The Education of Augie Merasty: A Residential School Memoir by Joseph Auguste Merasty, David Carpenter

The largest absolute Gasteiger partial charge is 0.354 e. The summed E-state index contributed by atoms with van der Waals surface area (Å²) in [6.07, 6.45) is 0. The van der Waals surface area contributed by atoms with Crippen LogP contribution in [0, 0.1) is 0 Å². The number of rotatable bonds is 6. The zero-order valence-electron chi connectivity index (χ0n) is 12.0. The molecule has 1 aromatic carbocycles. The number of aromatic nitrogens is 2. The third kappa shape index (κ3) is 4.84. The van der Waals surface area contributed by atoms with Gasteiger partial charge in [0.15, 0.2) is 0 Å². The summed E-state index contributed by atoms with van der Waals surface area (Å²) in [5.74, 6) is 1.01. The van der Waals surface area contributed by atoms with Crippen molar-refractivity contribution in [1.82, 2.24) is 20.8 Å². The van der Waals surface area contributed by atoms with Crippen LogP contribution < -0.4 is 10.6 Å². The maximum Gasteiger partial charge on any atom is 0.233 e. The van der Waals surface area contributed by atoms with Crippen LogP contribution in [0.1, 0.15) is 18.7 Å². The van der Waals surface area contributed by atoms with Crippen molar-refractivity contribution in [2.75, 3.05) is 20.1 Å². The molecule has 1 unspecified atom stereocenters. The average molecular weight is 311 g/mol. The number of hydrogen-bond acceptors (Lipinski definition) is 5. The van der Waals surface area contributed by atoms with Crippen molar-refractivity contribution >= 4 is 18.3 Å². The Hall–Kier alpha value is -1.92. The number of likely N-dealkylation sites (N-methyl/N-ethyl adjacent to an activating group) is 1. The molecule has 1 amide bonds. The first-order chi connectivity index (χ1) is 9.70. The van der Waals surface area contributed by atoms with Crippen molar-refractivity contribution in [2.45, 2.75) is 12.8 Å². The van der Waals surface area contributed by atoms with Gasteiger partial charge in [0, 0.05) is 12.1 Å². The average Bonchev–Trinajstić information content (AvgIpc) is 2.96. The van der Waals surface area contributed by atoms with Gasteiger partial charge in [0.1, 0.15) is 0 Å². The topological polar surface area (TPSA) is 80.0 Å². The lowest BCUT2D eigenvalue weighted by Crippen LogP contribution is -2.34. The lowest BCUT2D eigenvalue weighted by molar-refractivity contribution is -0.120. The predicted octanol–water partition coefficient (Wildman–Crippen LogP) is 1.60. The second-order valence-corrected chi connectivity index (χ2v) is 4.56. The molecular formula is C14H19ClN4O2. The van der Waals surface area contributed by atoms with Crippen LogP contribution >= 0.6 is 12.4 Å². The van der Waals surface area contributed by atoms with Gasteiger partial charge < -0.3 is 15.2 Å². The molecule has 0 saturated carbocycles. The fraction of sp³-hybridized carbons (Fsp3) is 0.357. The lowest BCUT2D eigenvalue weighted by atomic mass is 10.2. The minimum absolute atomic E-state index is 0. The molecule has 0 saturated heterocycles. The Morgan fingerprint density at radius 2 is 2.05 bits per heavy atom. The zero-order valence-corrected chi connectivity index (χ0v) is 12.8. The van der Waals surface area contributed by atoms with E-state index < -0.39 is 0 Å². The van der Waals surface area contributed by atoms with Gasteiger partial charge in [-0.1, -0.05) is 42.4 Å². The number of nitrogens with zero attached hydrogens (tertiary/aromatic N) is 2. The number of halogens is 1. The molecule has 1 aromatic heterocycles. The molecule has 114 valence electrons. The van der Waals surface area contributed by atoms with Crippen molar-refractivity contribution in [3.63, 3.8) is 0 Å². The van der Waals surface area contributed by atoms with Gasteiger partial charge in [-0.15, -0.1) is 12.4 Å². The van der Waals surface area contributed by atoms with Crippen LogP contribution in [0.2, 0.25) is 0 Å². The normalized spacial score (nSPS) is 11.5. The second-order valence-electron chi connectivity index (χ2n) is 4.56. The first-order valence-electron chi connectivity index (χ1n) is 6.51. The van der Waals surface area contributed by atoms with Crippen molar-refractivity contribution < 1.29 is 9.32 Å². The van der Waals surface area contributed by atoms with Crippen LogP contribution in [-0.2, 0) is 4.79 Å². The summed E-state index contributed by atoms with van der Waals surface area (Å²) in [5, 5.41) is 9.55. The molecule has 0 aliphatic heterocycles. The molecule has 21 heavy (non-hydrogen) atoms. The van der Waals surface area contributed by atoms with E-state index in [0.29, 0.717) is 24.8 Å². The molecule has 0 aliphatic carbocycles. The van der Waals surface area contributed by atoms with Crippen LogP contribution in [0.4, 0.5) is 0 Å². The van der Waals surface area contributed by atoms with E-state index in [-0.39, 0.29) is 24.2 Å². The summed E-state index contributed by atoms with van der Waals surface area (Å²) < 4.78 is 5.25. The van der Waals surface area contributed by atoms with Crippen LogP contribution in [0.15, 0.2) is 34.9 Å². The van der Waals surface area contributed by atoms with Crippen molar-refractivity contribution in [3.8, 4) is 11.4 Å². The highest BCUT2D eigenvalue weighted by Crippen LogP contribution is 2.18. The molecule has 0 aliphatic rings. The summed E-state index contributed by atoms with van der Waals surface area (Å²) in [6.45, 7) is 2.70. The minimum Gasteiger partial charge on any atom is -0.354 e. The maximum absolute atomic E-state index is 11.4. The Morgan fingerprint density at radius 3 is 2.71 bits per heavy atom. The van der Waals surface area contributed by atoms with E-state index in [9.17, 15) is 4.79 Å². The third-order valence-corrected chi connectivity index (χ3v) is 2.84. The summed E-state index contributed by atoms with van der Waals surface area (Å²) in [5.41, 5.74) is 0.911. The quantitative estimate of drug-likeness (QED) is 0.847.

This is a tough one to review for multiple reasons. It’s almost as if it’s two separate books in one. Augie Merasty begins writing a memoir of his forced time in Ste. Therese, a residential school in Canada. He wants help and writes a letter catching the attention of a former English professor, David Carpenter. Over the course of many years, David and Augie correspond back and forth with Augie sending bits of his life story. David opens the book with a very long account of his contact with Augie and the difficulty he has in compiling a full story. Augie is ravaged by alcoholism and is at one point, homeless. David often has a hard time getting Augie to respond to questions as he tries to help with the memoir. David’s portion of the book is excessively long, and while I imagine it’s included to provide background on why Augie’s actual memoir is so brief, it’s unnecessarily cumbersome. The thing that struck me the most about Augie’s retelling of his life story is that although he experienced horrific sexual and physical abuse at the hands of Catholic church leaders, he was still able to share stories of kindness and compassion that he experienced from Sister St. Alphonse, Sister St. Famille, and others. He recognizes the humanity in people even though they failed him. I don’t know how people can face such severe trauma and still see the good in humankind. The brutality of his forced assimilation is heart-breaking, and Augie is clear that the hypocrisy of religious leaders abusing children, looking the other way, depriving them of nutritious food and then parading in buffets when the Bishop comes to visit, is the worst kind of prison. The main goal of these government funded schools was to destroy everything Indian in a child. They were stripped of their language, their identity, and dignity. Augie’s words are powerful and somber, but his voice is surprisingly hopeful, and even humorous at times – a compelling model of resiliency.
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